Class and the cultural styles applicants present to gatekeepers
Cultural matching theory holds that class reproduction occurs when individuals from different class origins present different cultural styles to gatekeepers, who in turn select advantaged individuals based upon their styles. This theory also suggests that class reproduction will be disrupted if individuals from different origins present gatekeepers with the same styles. We investigate whether this is possible by examining a case in which similarities are particularly likely to occur: a situation in which public instructions give applicants from each class common information about what styles gatekeepers reward, gatekeepers select among applicants from each class who share access to similar styles, and applicants are likely to use the same styles as they are given time to strategize and need only present each style superficially. Drawing upon a content analysis of over 1,000 randomly selected applications that were written under these conditions, we find that individuals from different class origins present several similar styles but that differences remain. We conclude that the simultaneous presence of these conditions is unlikely to block class reproduction by erasing cultural differences.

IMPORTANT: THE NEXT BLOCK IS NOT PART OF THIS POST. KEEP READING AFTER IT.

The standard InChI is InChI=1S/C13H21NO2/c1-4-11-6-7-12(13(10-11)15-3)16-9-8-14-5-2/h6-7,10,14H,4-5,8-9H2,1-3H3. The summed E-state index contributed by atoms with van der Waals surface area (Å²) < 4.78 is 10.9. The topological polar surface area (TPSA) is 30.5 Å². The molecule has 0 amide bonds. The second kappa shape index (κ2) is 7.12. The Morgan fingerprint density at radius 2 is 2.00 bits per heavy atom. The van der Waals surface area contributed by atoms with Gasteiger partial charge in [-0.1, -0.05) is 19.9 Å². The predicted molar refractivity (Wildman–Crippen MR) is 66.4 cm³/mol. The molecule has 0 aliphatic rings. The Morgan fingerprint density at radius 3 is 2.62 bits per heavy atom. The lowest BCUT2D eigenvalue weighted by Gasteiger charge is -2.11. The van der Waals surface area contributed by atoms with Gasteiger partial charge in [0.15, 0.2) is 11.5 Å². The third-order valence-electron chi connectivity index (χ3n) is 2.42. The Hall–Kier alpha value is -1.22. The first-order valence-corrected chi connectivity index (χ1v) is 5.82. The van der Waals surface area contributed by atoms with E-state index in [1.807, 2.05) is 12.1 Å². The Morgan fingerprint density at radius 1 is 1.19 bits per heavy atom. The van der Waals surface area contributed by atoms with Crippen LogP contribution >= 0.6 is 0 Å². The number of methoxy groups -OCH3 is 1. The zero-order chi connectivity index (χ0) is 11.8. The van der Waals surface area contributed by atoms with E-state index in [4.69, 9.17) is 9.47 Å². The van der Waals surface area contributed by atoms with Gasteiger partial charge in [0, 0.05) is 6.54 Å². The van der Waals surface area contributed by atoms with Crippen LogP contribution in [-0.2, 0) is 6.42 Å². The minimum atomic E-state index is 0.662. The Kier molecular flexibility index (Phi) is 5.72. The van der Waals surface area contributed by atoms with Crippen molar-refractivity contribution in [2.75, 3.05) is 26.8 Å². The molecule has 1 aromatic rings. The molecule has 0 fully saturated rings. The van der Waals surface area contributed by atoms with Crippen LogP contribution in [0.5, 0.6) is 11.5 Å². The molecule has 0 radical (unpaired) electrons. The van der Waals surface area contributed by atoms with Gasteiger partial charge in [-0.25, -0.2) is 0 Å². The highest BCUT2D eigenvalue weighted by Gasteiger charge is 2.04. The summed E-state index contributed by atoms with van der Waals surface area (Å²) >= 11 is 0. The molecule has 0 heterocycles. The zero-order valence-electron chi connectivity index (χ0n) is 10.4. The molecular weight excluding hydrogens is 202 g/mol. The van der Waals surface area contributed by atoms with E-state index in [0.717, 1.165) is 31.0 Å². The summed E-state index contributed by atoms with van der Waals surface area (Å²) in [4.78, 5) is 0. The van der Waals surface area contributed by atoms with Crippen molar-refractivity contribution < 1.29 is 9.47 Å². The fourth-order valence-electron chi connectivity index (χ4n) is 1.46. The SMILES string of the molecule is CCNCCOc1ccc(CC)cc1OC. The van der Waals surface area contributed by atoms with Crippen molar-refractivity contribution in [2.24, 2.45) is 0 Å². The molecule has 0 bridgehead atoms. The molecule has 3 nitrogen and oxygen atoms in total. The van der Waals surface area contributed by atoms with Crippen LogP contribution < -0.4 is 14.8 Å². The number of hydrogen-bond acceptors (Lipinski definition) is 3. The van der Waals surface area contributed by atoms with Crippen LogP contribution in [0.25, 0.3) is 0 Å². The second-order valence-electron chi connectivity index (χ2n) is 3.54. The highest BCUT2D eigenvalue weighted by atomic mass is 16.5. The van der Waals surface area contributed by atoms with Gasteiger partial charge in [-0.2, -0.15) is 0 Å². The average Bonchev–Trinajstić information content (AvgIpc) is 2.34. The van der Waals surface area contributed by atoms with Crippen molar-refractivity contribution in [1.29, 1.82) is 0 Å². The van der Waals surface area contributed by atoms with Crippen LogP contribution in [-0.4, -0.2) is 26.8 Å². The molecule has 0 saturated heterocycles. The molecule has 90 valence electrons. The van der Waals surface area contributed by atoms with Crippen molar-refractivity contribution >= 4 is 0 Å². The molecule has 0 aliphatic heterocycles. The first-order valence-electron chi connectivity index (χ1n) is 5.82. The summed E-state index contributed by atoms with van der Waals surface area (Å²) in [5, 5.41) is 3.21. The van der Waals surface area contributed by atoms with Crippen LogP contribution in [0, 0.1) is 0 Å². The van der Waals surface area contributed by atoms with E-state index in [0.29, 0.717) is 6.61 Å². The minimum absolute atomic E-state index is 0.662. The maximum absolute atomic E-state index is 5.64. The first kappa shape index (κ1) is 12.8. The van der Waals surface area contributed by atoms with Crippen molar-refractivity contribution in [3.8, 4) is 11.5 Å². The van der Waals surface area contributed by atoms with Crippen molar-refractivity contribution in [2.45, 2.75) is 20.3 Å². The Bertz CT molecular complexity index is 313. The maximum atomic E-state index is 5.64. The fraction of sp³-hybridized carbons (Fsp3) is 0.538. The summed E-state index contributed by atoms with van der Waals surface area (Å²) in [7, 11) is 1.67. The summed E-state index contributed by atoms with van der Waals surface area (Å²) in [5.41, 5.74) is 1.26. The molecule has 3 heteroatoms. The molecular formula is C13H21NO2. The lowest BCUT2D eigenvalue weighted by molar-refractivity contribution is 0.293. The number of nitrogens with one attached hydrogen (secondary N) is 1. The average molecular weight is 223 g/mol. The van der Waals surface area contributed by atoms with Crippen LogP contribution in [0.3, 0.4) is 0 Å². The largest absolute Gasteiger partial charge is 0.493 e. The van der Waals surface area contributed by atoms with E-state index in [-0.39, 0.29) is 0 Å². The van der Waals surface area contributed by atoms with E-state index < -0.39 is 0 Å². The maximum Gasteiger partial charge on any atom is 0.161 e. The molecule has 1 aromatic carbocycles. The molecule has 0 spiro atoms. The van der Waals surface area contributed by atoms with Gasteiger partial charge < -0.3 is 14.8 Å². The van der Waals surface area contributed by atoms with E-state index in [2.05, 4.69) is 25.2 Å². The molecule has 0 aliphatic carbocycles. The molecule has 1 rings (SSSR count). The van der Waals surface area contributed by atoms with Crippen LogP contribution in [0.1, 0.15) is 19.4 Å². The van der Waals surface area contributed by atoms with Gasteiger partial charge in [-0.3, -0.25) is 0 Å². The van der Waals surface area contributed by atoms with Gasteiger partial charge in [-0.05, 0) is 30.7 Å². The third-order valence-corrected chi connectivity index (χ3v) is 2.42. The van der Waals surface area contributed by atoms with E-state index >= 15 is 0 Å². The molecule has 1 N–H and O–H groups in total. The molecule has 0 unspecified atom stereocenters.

Streib, J; Rochmes, J; Arriaga, F; Tavares, C; Weed, E
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